The Looming NAFTA Disaster


The North America Free Trade Agreement (NAFTA) among Canada, Mexico, and the United States was put into place in November 1993 with the staunch support of the Clinton administration. A sweeping agreement that lifted major trade barriers among these three nations, NAFTA had its share of problems when it was implemented, including the dislocation of some workers. But the mutual gains from free trade dwarfed any losses associated with the agreement. Now, over twenty years later, NAFTA needs to be updated to take into account new technologies, such as those associated with the digital economy. As the agreement gets renegotiated, all three parties should make as few changes as possible to bring the agreement up to date without altering its fundamental structure. But that might not happen. Each of the three signatory nations has adopted a tough bargaining position that could result in a breakdown of the treaty, which would be the greatest trade disaster in recent years.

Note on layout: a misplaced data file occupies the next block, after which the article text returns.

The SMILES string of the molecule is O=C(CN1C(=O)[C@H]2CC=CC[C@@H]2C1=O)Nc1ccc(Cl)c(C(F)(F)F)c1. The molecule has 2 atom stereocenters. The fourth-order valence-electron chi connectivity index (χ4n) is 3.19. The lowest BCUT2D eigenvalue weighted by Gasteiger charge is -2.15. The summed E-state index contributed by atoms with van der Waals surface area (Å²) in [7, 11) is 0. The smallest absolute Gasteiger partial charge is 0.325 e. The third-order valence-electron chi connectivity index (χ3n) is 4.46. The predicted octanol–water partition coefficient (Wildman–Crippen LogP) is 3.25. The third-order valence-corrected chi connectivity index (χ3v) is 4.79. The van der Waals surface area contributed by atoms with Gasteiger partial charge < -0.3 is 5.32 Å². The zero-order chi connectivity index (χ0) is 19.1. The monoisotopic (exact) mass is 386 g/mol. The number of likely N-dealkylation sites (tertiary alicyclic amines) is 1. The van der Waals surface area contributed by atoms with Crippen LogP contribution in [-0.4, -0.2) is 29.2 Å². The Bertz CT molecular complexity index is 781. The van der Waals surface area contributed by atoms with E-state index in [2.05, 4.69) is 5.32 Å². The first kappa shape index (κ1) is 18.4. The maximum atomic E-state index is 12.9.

The American public seems to be mixed on free trade. On the one hand, during the recent presidential campaign, much of the electorate, including many Republicans, turned against the Trans-Pacific Partnership (TPP), a free trade deal among Pacific Rim nations, while still announcing their support for free trade in the abstract. But upon taking office, Donald Trump proudly but foolishly withdrew from the TPP, and since that time has taken every opportunity to denounce free trade and to express his frustration with NAFTA. Today, his demands on NAFTA, as communicated through his trade representative Robert Lighthizer, have effectively deadlocked negotiations going forward.